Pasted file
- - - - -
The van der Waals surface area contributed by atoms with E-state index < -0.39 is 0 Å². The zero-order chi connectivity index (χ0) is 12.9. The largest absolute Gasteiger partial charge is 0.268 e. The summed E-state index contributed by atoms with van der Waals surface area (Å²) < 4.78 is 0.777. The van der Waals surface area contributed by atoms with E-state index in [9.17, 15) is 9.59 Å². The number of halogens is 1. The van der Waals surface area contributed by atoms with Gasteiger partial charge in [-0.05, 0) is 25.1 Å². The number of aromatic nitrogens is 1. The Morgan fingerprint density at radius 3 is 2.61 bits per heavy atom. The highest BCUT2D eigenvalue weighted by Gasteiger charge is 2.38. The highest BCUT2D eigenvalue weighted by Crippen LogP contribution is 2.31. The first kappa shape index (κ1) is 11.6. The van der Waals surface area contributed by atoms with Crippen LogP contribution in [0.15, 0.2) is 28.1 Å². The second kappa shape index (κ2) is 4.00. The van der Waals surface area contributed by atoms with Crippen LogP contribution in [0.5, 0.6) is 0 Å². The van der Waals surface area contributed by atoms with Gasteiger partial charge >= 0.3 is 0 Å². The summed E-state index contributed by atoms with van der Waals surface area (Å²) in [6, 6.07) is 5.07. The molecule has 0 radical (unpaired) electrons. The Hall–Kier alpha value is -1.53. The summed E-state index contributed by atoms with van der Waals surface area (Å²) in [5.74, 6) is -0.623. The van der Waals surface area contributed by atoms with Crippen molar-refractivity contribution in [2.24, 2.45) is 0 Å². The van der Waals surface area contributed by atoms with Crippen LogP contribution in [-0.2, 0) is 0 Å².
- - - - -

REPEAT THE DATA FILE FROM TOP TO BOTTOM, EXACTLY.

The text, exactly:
The van der Waals surface area contributed by atoms with E-state index < -0.39 is 0 Å². The zero-order chi connectivity index (χ0) is 12.9. The largest absolute Gasteiger partial charge is 0.268 e. The summed E-state index contributed by atoms with van der Waals surface area (Å²) < 4.78 is 0.777. The van der Waals surface area contributed by atoms with E-state index in [9.17, 15) is 9.59 Å². The number of halogens is 1. The van der Waals surface area contributed by atoms with Gasteiger partial charge in [-0.05, 0) is 25.1 Å². The number of aromatic nitrogens is 1. The Morgan fingerprint density at radius 3 is 2.61 bits per heavy atom. The highest BCUT2D eigenvalue weighted by Gasteiger charge is 2.38. The highest BCUT2D eigenvalue weighted by Crippen LogP contribution is 2.31. The first kappa shape index (κ1) is 11.6. The van der Waals surface area contributed by atoms with Crippen LogP contribution in [0.15, 0.2) is 28.1 Å². The second kappa shape index (κ2) is 4.00. The van der Waals surface area contributed by atoms with Crippen LogP contribution in [0.5, 0.6) is 0 Å². The van der Waals surface area contributed by atoms with Gasteiger partial charge >= 0.3 is 0 Å². The summed E-state index contributed by atoms with van der Waals surface area (Å²) in [6, 6.07) is 5.07. The molecule has 0 radical (unpaired) electrons. The Hall–Kier alpha value is -1.53. The summed E-state index contributed by atoms with van der Waals surface area (Å²) in [5.74, 6) is -0.623. The van der Waals surface area contributed by atoms with Crippen molar-refractivity contribution in [2.24, 2.45) is 0 Å². The van der Waals surface area contributed by atoms with Crippen LogP contribution in [-0.2, 0) is 0 Å².